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By Kelly O'Donnell

Republican presidential candidate Lindsey Graham told NBC News that it was the Sunday service at the predominantly black South Carolina church where nine people were killed that helped him conclude the Confederate flag needed to be removed from the state Capitol.

“The Sunday service closed the deal for me. I don't know how I would ever go back into that church and be able to justify denying their request to remove the flag. And it makes us all better at the end of the day,” Graham said in an interview Tuesday.

Graham acknowledged that if not for the deadly shooting at Emanuel AME in Charleston, he and many others were not prepared to call for the removal of the Confederate flag at a war memorial at the state house. Graham said he has already heard from many angry South Carolinians who believe the flag represents part of the state’s history.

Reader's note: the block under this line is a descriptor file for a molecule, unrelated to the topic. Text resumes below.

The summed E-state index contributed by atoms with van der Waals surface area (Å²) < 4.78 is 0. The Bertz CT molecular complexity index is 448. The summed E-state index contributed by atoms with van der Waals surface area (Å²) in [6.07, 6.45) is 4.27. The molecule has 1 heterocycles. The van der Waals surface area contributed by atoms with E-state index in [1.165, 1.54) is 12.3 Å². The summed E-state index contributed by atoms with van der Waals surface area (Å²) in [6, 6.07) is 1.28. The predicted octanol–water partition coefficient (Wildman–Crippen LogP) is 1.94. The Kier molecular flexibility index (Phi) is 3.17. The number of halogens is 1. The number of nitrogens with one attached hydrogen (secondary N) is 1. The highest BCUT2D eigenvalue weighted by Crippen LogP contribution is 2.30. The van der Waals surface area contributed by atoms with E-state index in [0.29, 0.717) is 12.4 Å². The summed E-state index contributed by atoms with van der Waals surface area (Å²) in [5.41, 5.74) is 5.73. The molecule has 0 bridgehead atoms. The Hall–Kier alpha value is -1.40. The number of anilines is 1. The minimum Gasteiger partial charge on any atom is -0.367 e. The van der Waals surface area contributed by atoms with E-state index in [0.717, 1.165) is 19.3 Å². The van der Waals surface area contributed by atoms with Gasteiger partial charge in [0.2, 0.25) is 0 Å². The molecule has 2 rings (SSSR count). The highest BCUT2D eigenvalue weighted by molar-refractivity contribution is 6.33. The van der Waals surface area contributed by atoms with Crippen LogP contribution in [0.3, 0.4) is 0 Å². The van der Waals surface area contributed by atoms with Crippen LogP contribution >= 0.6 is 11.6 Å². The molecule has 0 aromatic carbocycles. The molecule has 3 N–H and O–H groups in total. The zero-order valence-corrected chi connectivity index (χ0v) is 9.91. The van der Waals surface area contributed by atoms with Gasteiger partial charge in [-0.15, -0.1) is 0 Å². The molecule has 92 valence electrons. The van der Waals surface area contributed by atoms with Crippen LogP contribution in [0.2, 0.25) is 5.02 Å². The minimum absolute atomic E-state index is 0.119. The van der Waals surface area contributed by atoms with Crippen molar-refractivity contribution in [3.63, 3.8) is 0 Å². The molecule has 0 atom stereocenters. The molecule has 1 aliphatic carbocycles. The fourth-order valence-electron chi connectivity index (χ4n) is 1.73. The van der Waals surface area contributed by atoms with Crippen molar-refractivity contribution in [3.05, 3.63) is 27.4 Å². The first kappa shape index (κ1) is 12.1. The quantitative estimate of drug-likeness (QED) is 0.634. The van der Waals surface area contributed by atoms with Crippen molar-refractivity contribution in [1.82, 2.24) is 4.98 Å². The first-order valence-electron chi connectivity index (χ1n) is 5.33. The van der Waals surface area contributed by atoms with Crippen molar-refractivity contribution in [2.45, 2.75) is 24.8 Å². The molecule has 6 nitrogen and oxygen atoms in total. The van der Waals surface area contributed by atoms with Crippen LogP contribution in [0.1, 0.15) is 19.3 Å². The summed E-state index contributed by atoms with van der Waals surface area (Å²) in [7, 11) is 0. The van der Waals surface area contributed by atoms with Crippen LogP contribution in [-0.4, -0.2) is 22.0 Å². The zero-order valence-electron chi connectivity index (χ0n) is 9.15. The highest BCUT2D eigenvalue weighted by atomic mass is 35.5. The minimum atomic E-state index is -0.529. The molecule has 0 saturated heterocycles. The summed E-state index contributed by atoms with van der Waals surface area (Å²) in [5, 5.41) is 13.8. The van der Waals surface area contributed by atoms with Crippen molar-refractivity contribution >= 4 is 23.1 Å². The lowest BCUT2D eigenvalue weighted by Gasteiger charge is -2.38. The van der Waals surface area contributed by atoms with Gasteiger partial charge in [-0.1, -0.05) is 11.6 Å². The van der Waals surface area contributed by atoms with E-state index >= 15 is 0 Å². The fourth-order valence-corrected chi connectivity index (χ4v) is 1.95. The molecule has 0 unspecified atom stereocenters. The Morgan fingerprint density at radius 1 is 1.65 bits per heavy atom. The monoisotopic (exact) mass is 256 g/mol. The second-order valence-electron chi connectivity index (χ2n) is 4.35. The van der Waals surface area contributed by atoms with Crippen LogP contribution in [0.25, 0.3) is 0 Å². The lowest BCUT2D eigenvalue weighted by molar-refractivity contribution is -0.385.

Graham said, “Everybody who says that flag means something to me is not a racist, but in the hands of this young man it was the ultimate symbol of racism.” Graham contends that murder suspect 21-year-old Dylann Storm Roof corrupted the already controversial symbol so that it is no longer acceptable at a government site. “The flag now is owned by him. It's the flag of the murderer in our time, and the families represent the best of who we are. We owe it to them to honor their request to remove the flag.”

The political pressure to condemn the flag has been countered by angry pushback. Graham knows the outrage, “I'm hearing a lot of people -- the flag didn't kill anybody. You know, I fly this flag at my house, I haven't killed anybody.” His response is that this time, everything is different. Graham said, “You can think what you like about the flag, you can think what you like about me, but I am not going to be part of stopping the progress of my state.”